# Exchange Sort Algorithm

The exchange sort is almost similar as the bubble sort. In fact some people refer to the exchange sort as just a different bubble sort. (When they see the source they even call it a bubble sort instead of its real name exchange sort.)

The exchange sort compares each element of an array and swap those elements that are not in their proper position,

just like a bubble sort does. The only difference between the two sorting algorithms is the manner in which they compare the elements.

The exchange sort compares the first element with each element of the array, making a swap where is necessary.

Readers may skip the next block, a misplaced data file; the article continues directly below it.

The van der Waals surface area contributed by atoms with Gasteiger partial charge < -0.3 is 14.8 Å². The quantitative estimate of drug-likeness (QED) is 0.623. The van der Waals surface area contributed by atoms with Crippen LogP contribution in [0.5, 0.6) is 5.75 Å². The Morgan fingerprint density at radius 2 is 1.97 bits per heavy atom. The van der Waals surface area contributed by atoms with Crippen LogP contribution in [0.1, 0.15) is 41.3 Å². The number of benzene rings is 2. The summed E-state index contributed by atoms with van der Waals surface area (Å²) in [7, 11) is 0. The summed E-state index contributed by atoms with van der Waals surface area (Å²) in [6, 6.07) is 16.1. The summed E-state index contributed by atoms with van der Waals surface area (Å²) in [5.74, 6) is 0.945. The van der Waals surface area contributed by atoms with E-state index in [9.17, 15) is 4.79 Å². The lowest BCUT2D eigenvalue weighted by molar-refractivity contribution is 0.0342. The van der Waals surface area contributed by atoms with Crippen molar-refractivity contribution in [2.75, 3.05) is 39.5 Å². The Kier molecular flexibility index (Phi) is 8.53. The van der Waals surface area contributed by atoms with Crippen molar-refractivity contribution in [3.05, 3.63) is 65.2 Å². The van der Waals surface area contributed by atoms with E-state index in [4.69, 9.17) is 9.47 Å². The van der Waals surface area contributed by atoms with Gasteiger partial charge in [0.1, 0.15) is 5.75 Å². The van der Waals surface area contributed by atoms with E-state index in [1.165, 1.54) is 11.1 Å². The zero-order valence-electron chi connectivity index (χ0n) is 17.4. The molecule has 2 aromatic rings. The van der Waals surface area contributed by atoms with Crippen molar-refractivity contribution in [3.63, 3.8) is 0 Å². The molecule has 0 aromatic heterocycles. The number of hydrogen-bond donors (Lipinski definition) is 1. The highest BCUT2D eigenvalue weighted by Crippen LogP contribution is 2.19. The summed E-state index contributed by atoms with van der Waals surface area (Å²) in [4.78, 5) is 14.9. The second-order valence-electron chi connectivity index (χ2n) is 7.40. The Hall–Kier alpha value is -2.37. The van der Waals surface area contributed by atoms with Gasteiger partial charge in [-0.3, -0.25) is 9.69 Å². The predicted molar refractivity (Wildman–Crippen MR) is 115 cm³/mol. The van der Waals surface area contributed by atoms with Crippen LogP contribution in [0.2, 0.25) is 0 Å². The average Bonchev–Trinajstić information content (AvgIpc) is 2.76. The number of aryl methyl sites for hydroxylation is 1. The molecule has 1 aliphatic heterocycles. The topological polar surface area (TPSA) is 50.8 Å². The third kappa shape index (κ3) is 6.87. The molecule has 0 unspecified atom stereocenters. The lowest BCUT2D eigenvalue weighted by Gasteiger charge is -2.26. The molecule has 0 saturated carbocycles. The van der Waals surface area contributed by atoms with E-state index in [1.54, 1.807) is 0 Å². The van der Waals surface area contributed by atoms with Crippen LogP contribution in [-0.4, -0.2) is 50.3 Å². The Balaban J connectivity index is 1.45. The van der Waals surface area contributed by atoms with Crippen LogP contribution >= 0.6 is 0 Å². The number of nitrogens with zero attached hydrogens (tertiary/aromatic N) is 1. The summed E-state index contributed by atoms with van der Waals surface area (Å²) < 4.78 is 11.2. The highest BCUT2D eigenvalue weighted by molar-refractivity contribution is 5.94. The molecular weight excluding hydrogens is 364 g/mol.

In some situations the exchange sort is slightly more efficient than its counter part the bubble sort. The bubble sort needs a final pass to determine that it is finished, thus is slightly less efficient than the exchange sort, because the exchange sort doesn’t need a final pass.

Take a look at the source code example:

```
#include<iostream>
using namespace std;
```

int main(void)
{
int array[5]; // An array of integers.
int length = 5; // Lenght of the array.
int i, j;
int temp;
//Some input
for (i = 0; i < 5; i++)
{
cout << "Enter a number: ";
cin >> array[i];
}
//Algorithm
for(i = 0; i < (length -1); i++)
{
for (j=(i + 1); j < length; j++)
{
if (array[i] < array[j])
{
temp = array[i];
array[i] = array[j];
array[j] = temp;
}
}
}
//Some output
for (i = 0; i < 5; i++)
{
cout << array[i] << endl;
}
}

That is all for this tutorial.

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